Tic-Tok of Oz, or What Turned Me on to Robots
By Bonnie Dee
Mechanical people fire our imagination from I Robot to the Stepford Wives. The concept of what it means to be human and whether synthetic life forms can develop humanity was explored in great depth in Battlestar Galactica. Is the quality of humanity judged by the ability to reason or is it necessary to feel emotions? If a mechanical being develops emotions such as love, does it also require a certain spark—call it the soul—to be more than a replicant?
When I was a child, I avidly read whichever books from the Oz series I could get my hands on from the early Frank Baum books through the continuation of the series by Ruth Plumly Thompson. Sidenote: I still remembered her name without looking it up because it’s so unusual. I actually liked Thompson’s books better—The Hungry Tiger of Oz, Kabumpo in Oz and Jack Pumpkinhead of Oz in particular—probably because her stories always had a romance element which Baum’s books lacked.
Anyway, the character Tic-Tok of Oz was a mechanical man who was rather cold at the beginning of the story but developed personality through interaction with humans. What does this have to do with my new steampunk novella Like Clockwork? Not so much except that reading about Tic-Tok as a child started a lifelong fascination with synthetic life forms and the question of where humanity lies.
Like Clockwork, available as an e-book from Carina Press and at other online stores such as Amazon, B&N and Kobo, is a tale of murder, mayhem, espionage, inventions, romance and steam.
Victoria Waters is a woman ahead of her time, part of a team of scientists that created working automatons. She intended the machines to replace human laborers in dangerous occupations, but the original project idea mushroomed beyond her expectations. The mechanical people have replaced all types of workers, putting much of the lower class out of work.
Dash is a man who has lived a life of poverty in one of the worst slums in London. Only the intervention of a kindly mentor taught him to use his keen mind. He is part of a subversive group called the Brotherhood which speaks against the influx of automatons. To draw attention to their cause they plan to kidnap Victoria and hold her ransom until their demand for representation on the Commission for Animatronic Affairs is met.
Dash soon finds his captive is on the same page in her beliefs and willing to help the Brotherhood reach their goal. But when the Southwark Slasher strikes again, murdering a woman who was close to Dash, he and Victoria’s relationship abruptly changes. They become close very quickly, sharing personal history and discovering a mutual attraction.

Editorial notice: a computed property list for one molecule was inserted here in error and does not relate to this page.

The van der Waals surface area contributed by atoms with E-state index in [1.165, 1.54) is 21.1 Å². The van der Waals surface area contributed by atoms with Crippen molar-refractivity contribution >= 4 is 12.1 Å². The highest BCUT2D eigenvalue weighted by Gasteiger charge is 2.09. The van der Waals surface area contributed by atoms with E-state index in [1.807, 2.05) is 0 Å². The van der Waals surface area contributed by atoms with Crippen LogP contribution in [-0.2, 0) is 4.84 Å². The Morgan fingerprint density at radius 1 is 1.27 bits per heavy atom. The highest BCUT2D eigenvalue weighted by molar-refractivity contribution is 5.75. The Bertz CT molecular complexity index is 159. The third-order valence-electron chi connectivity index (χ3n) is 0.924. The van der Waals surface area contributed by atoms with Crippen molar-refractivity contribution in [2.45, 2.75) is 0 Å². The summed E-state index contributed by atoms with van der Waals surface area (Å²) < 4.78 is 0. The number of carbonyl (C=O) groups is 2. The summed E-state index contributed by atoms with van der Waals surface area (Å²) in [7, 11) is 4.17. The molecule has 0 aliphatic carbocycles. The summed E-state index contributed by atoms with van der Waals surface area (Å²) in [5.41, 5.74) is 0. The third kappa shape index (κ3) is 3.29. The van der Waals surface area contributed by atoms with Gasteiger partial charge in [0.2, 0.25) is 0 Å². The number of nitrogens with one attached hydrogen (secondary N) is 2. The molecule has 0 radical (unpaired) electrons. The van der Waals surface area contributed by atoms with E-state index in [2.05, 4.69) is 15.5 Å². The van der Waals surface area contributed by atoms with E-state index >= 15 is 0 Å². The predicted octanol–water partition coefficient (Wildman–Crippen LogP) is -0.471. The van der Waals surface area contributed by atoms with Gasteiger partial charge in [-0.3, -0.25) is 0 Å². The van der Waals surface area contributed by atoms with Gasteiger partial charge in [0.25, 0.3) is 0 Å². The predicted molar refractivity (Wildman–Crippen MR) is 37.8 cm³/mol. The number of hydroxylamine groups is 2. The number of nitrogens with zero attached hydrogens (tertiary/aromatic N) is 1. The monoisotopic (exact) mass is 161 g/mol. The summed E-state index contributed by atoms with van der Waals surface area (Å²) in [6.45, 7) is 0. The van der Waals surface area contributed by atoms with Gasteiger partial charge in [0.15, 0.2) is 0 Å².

Danger looms as Victoria learns more from a colleague about the Commission and their long term agenda for the automatons. Romance blooms as Dash and Victoria grow closer. And death threatens when Victoria comes face to face with the Southwark Slasher.
To whet your interest, here’s the prologue of Like Clockwork:
If he slit the body from sternum to groin and peeled back the flesh, he could see what made a woman tick. If he probed a little deeper into that steamy, sticky mess, he could remove her pulsing heart and examine it. Maybe at last he could understand what made him different.
Precision. That was the key. Each cut, each motion must be meticulous, following a careful order he’d designed for himself. It was akin to a schematic, an exquisite plan. Unfortunately the insides of a woman were so messy. There must be a way to suction off the blood. He should figure that out. It would make his work so much easier.
He watched the woman’s eyes as she beheld her beating heart in his hand and continued to gaze into them until they went from wide and horrified to blank and glassy. Then he knew her workings ticked no longer.
He positioned her body in his pre-arranged pattern, keeping her heart for himself. Removing his gloves, he packed them into his black satchel and clicked the latch closed. He rose, removed his smock and stowed it too in the case. Then he checked his overcoat for traces of blood—wouldn’t do to take the messiness away from the scene with him. After brushing away a spot of dirt from the broadcloth, he decided he was in as pristine a condition as when he’d arrived. He strode away from the sprawled body in the alley, swinging his satchel lightly and whistling a tune.
It was a pleasant night and he had accomplished much.